SS: I think that the biggest challenge for women is the difficult financial situation. For example, in the former Parliament I did not even have an office. How are we supposed to work in such conditions?

There has not been much attention given to women and their legislative proposals, or any other activities in which they are involved in the Parliament. The Afghan society is still a male-dominated society. Generally, there are no major changes in the situation of Afghan women for many reasons, be it the political or economical situation or the cultural constraints. This situation is mirrored in the Parliament.

Unfortunately there are no signs that the discrimination against women will end in the near future. There is some support from certain male Parliamentarians for the work women have been doing so far in terms of women’s rights, but on the ground, there is no crucial change for the Afghan women. Discrimination between men and women will remain one of the main challenges, as it was for 99% of the women MPs, and hopes that the current situation will change are very low.

PN: How can Parliamentarians worldwide contribute to strengthening the role women MPs in Afghanistan can have in stabilizing and transforming Afghanistan?

SS: I think that there is much value in an international network of Parliamentarians, especially from a working group focused on women MPs in Afghanistan and the wider region. Parliamentarians worldwide need to raise awareness of the importance of women’s participation in the political life of Afghanistan. There needs to be more support from Parliamentarians, especially in the neighbouring countries. The Parliamentarians Network for Conflict Prevention could be the best convener of such events. Women MPs in Afghanistan need to connect with their fellow colleagues, especially from neighbouring countries and learn from their experiences and apply the best practices and lessons learnt. There is a great need to establish cooperation among women MPs, not only within the Afghan Parliament itself but also with women MPs in the wider Arab world, which support our work tremendously. Women from Afghanistan, Pakistan, India, Sri Lanka, Iran and other neighbouring countries could greatly benefit from sharing experiences and working together on the issues that concern us all. If we can support each other, work together for our women, children and people, and bridge our political divisions, then we can transform the region and bring peace and stability to our countries.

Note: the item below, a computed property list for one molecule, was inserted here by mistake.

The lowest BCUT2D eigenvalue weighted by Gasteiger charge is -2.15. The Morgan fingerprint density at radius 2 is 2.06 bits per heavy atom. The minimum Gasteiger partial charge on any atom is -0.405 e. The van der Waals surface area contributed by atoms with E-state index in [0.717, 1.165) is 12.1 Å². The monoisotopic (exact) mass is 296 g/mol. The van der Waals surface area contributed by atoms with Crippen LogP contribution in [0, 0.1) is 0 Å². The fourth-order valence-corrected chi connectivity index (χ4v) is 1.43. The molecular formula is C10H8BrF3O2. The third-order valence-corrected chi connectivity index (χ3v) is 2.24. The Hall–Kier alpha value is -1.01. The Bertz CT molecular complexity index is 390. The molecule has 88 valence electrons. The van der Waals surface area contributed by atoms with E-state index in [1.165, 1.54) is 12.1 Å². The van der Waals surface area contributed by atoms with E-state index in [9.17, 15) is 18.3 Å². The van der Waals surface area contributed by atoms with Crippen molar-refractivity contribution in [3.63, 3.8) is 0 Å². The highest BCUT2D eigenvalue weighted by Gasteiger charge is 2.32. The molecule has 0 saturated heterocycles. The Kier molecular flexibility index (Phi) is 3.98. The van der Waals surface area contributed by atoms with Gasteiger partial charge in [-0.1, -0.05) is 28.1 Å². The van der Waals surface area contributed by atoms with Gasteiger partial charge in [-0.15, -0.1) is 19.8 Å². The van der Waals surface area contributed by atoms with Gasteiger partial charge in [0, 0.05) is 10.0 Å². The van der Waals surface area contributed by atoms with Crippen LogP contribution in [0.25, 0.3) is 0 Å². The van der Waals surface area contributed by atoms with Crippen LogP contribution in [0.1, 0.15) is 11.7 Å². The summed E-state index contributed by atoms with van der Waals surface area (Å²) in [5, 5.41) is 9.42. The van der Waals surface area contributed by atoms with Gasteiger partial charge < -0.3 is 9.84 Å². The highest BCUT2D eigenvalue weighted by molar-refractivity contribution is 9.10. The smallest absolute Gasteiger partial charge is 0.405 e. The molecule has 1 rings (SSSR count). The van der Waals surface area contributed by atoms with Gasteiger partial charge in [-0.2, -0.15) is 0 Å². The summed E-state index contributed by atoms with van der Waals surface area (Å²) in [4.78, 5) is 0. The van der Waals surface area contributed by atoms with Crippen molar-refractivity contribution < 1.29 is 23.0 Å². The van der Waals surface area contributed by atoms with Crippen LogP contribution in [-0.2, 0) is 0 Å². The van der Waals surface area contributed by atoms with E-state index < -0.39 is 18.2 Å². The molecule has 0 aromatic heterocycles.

Click here to read this article on the Parliamentarians Network website

Support is Still Needed for Pakistan’s Flood Victims

Over the past months Pakistan has been hit by unprecedented floods, the worst in living memory, and perhaps the worst floods in history. More than twenty million people have been uprooted and over 2,000 died along the broad plains along the river delta, starting in the mountains. This is has impacted the lives of more people than the Indian Ocean tsunami, Haiti’s earthquake and the 2005 Kashmir earthquake combined.

The damage has been enormous: whole villages washed away, roads and bridges broken and cut off, immense loss to agriculture, industry, infrastructure and services. Millions of people lost their homes and livelihoods. In addition to all the other damage the floods have caused, floodwaters have destroyed much of the health care infrastructure in the worst-affected areas, leaving inhabitants especially vulnerable to water-borne diseases.

A massive international effort is ongoing since August, providing emergency medical care, distributing food, water and shelter, and helping to rebuild Pakistan’s shattered infrastructure. Even so, almost 1.5 million people are still homeless, while 800,000 people have been cut off by floods and are only reachable by air. More than 70 per cent of Pakistan's population doesn’t have adequate access to proper nutrition, and food shortages will only increase.

The situation is still at a crisis point. Aid agencies are doing all they can on the ground to reach people, but support is necessary for this work to continue. As an EWI board member, I am proud of the Institute’s commitment to humanitarian causes. In fact, they are at the root of its work for a safer and more stable world.   Everybody committed to EWI’s efforts may therefore wish to support the millions left fighting to survive with little food, clean water or shelter.

Donations can be made to the reliable organizations listed below. I also stand ready to forward any assistance to responsible and effective local organizations that will ensure help gets to those really affected. You can contact me at